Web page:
AT&T has long been vilified as the bane of iPhone’s existence, the only thing ruining what could be the perfect smartphone experience. But, as reported by CNNMoney, they may be taking the blame for what would have happened to any network – yes, even Verizon.
By far, the biggest complaint among iPhone users – and the basis of an intensive Verizon advertising campaign – is that AT&T drops calls and has a spotty service map. The network has been rated the lowest in customer satisfaction. These are problems, but are they really only AT&T’s problems? CNN posits that, really, the industry in general was unprepared for the iPhone, or more accurately, the massive amount of data that iPhone users gobble up.
Daniel Hays, an expert in the wireless industry and PRTM consultancy partner, says, “The challenges that AT&T has are being faced by a lot of operators around the world: Very rapidly growing usage coupled with dense populations. Would it have been different on Verizon? Probably not.”
AT&T itself admits that service is subpar in New York and San Francisco, two cities where iPhone users have the most dropped calls and patchy coverage. But – there’s a big but coming – it probably would have been worse if another network had been chosen as the iPhone’s carrier. AT&T does have the fastest 3G network, which has a coverage zone of eighty percent of the US population; their non-3G coverage is more extensive.
Verizon has gone on the attack with clever ads decrying AT&T’s coverage. But Chris Larsen, an analyst for Piper Jaffray, wrote, “For Verizon…we still wonder if the network has the capacity and backhaul to support a device with an adoption curve of the iPhone.” In other words, what would happen to Verizon’s network if its data traffic increased by 5000 percent? That is exactly what happened to AT&T in the past three years. And their network wasn’t quite ready for that increase – but neither would others have been.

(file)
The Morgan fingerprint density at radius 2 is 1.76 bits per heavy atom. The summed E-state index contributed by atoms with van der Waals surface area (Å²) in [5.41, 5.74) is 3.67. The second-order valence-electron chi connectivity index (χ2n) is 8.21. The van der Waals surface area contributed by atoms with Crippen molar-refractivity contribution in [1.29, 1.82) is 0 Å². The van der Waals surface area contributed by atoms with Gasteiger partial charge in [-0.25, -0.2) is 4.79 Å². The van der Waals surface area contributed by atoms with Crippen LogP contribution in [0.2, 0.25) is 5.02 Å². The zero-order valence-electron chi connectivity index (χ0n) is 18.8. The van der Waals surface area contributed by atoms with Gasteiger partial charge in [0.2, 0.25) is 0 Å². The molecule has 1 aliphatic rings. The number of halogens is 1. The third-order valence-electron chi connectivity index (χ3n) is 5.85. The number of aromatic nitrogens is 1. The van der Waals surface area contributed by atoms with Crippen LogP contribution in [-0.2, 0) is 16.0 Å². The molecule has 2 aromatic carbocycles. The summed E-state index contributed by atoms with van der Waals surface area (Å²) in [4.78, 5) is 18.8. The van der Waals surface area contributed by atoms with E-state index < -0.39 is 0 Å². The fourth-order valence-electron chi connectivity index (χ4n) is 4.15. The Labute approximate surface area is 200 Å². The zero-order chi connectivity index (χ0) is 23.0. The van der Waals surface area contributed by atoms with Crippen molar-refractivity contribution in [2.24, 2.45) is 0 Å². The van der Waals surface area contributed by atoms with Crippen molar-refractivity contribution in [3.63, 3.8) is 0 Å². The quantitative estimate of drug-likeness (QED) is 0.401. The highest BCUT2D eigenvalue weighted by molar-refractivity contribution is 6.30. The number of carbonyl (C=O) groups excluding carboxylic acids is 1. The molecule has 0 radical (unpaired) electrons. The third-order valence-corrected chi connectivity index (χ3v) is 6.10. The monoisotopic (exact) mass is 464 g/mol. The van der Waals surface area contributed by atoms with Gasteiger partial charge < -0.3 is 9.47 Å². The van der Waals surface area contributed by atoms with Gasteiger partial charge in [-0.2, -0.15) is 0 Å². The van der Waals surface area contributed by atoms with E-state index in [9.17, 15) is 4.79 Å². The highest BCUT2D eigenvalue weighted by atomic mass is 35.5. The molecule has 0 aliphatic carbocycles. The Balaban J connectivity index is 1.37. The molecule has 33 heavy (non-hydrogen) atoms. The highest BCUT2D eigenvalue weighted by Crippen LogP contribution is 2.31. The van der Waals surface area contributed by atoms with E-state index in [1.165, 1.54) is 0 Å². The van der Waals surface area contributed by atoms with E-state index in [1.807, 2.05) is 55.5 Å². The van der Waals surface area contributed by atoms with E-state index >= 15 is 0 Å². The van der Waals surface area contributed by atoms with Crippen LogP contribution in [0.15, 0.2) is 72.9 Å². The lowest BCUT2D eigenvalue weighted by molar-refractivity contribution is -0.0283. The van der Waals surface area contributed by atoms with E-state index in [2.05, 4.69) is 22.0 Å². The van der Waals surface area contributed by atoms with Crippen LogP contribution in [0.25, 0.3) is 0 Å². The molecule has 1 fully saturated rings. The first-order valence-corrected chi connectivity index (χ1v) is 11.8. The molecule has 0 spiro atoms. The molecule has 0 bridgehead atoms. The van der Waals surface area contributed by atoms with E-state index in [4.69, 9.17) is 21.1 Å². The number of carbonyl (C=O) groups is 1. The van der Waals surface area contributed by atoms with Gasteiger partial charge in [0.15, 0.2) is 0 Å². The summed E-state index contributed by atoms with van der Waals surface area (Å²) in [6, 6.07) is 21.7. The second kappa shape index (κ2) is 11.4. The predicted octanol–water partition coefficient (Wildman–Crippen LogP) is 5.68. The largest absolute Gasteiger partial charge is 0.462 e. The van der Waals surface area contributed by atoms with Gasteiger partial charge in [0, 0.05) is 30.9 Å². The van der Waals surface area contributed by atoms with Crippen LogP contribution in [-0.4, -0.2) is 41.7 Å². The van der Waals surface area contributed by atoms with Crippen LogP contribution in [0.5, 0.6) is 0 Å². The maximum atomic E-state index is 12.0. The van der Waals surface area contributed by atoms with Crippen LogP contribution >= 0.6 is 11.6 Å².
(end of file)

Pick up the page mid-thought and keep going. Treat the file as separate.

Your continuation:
That said, AT&T recognizes the need and the urgency of improving its network. To address the concerns, they have deployed over 20,000 WiFi hotspots around the US to relieve data burden on the network. They plan to double their network speed in the next few years, and, according to AT&T spokesman Fletcher Cook, they have improved network quality by twenty-five percent. They may also institute a tiered data plan system so big data downloaders would pay more.
Larsen adds, “Unfortunately for AT&T, when it comes to network quality, perception is reality and right now Verizon has a more positive public perception. If AT&T can continue to show improvement in network throughput, it may blunt some of the impact.”
It might be hard to give up the idea that AT&T is the root of all Apple evil, but maybe iPhone users should be glad the network has handled a 5000 percent data increase with only some dropped calls and patchy service, primarily in dense iPhone usage areas. What would a lesser equipped network have done?
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